Alan Tudyk Biography


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Birth Name: Alan Tudyk
Born: 03/16/1971
Birth Place: El Paso, Texas, USA


An early theater credit that proved Tudyk's versatility and drew on the fast paced skills he had honed as an improv actor was his work in "Bunny Bunny--Gilda Radner: A Sort of Romantic Comedy". Here he starred with Bruno Kirby and Paula Cale, playing every supporting player in each scene. He took this most unusual role from its Philadelphia debut in 1996 to New York City in 1997. That same year he was featured in two productions of works by legendary playwright George Bernard Shaw, co-starring in "Misalliance" at New York's Roundabout Theater and "Candida" at The Yale Rep. Both of these turns earned the actor good reviews, and raised his stage profile. The big screen began to beckon Tudyk, who was featured in that year's "35 Miles From Normal" and the 1998's "Patch Adams". 1998 also saw his stage career begin to really take off, going from a supporting role in CSC's star-studded but troubled production of "Oedipus" and a turn as one-dimensional drunk Hutch in "The Country Club" to a starring role in Paul Rudnick's "The Most Fabulous Story Ever Told". The latter, a tongue-in-cheek take on the story of creation, substituting Steve for Eve as Adam's partner, the play was a raucous and sometimes crass affair, but the attention it garnered earned the actor some well-deserved note. Tudyk played Adam, a somewhat shallow and dim but likable character in a winning turn that called for the actor to appear on stage completely nude for a significant portion of the play. Tudyk proved game for such a challenge, and next bared some above-the-belt flesh on the Great White Way, co-starring in "Epic Proportions", a comedy set during the production of a 1930s biblical epic. He played Benny Bennet, the less fortunate of two brothers, who is an extra in the film.

The following year, Tudyk returned to the big screen with supporting roles in the well-received comedy/dramas "Wonder Boys" and "28 Days". In the former he played Traxler, a happily wasted janitor who meets up with his former professor, the falling apart writer Grady Tripp (Michael Douglas). His turn in the film made an impression with moviegoers, who enjoyed his charming take on the dim character. Next up was a role as Gerhardt, a gay, German addict whose stay in rehab gets him in touch with his emotions and threatens to ruin his romantic chances in the Sandra Bullock starrer "28 Days". Tudyk veritably stole every scene he was featured in with his engaging take on the high-strung and high-maintenance but lovable character.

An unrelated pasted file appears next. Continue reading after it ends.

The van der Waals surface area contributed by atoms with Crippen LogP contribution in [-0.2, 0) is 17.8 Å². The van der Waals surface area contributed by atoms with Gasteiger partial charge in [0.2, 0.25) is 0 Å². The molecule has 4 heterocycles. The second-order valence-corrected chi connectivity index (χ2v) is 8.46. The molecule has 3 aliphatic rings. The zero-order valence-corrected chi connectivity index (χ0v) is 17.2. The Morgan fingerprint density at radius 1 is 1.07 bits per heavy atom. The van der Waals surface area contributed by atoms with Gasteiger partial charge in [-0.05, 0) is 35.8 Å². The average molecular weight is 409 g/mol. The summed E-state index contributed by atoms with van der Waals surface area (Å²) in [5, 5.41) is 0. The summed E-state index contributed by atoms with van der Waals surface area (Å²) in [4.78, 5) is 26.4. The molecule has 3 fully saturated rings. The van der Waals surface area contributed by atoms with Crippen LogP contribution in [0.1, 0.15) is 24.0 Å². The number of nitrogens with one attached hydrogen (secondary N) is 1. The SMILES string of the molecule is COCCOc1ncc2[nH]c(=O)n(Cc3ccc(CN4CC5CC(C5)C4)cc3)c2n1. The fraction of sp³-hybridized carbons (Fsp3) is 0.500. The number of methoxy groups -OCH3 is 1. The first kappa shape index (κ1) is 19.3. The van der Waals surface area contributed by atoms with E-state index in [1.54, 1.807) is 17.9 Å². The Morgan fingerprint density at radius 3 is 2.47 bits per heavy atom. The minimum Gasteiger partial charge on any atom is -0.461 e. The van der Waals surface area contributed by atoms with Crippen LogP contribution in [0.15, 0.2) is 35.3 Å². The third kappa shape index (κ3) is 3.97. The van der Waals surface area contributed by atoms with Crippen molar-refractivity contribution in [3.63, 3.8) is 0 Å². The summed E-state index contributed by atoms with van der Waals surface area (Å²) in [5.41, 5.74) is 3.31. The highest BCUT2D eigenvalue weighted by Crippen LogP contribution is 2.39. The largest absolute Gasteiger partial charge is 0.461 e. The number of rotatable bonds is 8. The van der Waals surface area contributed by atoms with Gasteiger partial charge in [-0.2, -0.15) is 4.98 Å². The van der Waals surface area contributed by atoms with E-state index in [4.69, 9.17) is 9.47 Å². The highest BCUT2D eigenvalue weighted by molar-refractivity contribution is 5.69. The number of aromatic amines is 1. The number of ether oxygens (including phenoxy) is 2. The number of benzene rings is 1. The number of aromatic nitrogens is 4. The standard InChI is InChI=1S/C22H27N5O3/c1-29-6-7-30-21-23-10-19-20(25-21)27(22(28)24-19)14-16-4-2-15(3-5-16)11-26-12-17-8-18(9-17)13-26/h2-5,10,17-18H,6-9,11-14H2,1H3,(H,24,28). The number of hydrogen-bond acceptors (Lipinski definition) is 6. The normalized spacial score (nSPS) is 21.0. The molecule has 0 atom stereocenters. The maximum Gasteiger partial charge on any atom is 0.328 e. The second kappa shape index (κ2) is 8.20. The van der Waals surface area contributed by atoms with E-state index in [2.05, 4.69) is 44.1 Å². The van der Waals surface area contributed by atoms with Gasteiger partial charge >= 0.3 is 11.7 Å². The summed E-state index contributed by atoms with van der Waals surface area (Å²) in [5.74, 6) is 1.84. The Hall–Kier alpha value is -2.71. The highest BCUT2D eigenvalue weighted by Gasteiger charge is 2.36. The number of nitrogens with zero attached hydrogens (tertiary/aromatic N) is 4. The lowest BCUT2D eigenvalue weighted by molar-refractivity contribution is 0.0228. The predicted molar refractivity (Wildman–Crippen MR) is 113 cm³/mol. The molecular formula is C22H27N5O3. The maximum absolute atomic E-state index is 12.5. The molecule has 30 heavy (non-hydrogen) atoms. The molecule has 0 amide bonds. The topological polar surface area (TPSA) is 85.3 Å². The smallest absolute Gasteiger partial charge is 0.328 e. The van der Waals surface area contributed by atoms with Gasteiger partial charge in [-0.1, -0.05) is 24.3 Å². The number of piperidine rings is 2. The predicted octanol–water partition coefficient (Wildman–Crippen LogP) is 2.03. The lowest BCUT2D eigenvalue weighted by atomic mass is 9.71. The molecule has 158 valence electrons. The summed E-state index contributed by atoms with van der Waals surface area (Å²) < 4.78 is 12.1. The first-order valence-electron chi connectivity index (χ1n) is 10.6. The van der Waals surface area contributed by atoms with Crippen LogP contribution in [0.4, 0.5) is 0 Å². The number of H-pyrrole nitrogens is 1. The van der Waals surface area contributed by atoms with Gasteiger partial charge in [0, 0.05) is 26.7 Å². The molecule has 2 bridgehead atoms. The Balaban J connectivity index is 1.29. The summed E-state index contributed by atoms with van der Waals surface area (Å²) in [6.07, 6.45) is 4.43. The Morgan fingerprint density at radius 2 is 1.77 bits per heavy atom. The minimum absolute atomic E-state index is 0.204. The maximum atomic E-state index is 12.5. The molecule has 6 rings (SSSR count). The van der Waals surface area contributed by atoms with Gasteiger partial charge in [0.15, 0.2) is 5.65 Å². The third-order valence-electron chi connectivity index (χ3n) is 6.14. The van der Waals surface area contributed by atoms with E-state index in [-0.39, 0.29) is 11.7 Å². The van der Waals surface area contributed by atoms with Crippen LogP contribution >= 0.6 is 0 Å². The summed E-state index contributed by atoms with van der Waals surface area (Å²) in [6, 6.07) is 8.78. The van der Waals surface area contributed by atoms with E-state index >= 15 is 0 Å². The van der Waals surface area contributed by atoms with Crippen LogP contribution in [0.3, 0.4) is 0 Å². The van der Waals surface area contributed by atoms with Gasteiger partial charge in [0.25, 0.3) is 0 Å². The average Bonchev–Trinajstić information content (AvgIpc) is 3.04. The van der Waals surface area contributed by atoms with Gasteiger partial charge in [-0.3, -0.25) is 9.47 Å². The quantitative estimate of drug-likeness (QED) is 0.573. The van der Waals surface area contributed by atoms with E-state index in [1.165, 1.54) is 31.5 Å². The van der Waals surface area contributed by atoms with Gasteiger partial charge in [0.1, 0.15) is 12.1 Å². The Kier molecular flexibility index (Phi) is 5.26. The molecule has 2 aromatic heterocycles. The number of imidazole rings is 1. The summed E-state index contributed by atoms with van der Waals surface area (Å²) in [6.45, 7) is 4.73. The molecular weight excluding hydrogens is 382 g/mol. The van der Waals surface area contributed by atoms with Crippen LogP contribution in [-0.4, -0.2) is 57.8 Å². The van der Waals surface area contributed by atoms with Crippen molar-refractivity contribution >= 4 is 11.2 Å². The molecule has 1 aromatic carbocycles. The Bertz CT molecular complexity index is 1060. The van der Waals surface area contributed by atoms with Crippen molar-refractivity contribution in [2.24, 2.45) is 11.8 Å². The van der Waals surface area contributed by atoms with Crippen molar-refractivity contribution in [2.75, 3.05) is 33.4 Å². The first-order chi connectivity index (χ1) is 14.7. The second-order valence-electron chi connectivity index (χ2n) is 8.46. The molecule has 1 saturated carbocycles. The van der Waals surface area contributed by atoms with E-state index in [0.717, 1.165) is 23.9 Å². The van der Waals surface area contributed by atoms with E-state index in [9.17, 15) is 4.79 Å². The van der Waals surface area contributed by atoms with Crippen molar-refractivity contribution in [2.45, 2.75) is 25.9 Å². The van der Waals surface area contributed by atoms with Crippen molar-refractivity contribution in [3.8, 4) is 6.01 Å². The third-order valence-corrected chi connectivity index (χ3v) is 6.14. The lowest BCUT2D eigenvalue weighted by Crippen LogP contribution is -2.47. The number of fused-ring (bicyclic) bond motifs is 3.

In 2001, Tudyk once again had a small but memorable role playing the oddly lovable and faithful Squire to Heath Ledger's Sir William in "A Knight's Tale." In 2002, Tudyk got a featured role in the ensemble drama "Firefly" from "Buffy" creator Joss Whedon, set on a cramped spaceship 500 years in the future--although the series did not last long on the air, it was reprised as a film, retitled "Serenity" (2005) and Tudyk reprised his character "Wash" Warren, providing both comic relief and a touch of pathos. Adding another extreme eccentric to his resume, the actor took on the role of Steve the Pirate, a patron of Vince Vaughn's Average Joe gym who genuinely believes he's a buccaneer, in the sports comedy "Dodge Ball" (2004). That same year he provided the voice of the soft-spoken android Sonny in the sci-fi action film "I, Robot," based on the famed Isaac Asimov story.




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